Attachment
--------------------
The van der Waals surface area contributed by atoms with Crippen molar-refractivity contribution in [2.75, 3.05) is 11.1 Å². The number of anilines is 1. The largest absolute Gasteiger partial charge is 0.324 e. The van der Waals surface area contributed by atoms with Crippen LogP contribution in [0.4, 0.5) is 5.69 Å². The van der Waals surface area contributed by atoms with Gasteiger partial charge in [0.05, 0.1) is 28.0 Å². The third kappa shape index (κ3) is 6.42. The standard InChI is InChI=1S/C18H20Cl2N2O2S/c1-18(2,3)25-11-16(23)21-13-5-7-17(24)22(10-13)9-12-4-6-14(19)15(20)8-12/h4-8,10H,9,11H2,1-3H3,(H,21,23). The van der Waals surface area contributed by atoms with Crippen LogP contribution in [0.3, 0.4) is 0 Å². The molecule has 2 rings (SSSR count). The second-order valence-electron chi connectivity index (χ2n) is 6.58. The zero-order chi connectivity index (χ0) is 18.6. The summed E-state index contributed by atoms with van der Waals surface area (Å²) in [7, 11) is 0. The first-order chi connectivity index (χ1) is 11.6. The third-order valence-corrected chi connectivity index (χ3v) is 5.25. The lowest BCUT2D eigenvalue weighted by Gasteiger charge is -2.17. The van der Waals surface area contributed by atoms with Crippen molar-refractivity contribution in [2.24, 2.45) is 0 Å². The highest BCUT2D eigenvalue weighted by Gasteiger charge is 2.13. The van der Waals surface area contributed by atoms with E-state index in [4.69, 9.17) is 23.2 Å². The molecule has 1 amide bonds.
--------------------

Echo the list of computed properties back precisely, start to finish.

The van der Waals surface area contributed by atoms with Crippen molar-refractivity contribution in [2.75, 3.05) is 11.1 Å². The number of anilines is 1. The largest absolute Gasteiger partial charge is 0.324 e. The van der Waals surface area contributed by atoms with Crippen LogP contribution in [0.4, 0.5) is 5.69 Å². The van der Waals surface area contributed by atoms with Gasteiger partial charge in [0.05, 0.1) is 28.0 Å². The third kappa shape index (κ3) is 6.42. The standard InChI is InChI=1S/C18H20Cl2N2O2S/c1-18(2,3)25-11-16(23)21-13-5-7-17(24)22(10-13)9-12-4-6-14(19)15(20)8-12/h4-8,10H,9,11H2,1-3H3,(H,21,23). The van der Waals surface area contributed by atoms with Crippen LogP contribution in [0.3, 0.4) is 0 Å². The molecule has 2 rings (SSSR count). The second-order valence-electron chi connectivity index (χ2n) is 6.58. The zero-order chi connectivity index (χ0) is 18.6. The summed E-state index contributed by atoms with van der Waals surface area (Å²) in [7, 11) is 0. The first-order chi connectivity index (χ1) is 11.6. The third-order valence-corrected chi connectivity index (χ3v) is 5.25. The lowest BCUT2D eigenvalue weighted by Gasteiger charge is -2.17. The van der Waals surface area contributed by atoms with Crippen molar-refractivity contribution in [2.24, 2.45) is 0 Å². The highest BCUT2D eigenvalue weighted by Gasteiger charge is 2.13. The van der Waals surface area contributed by atoms with E-state index in [4.69, 9.17) is 23.2 Å². The molecule has 1 amide bonds.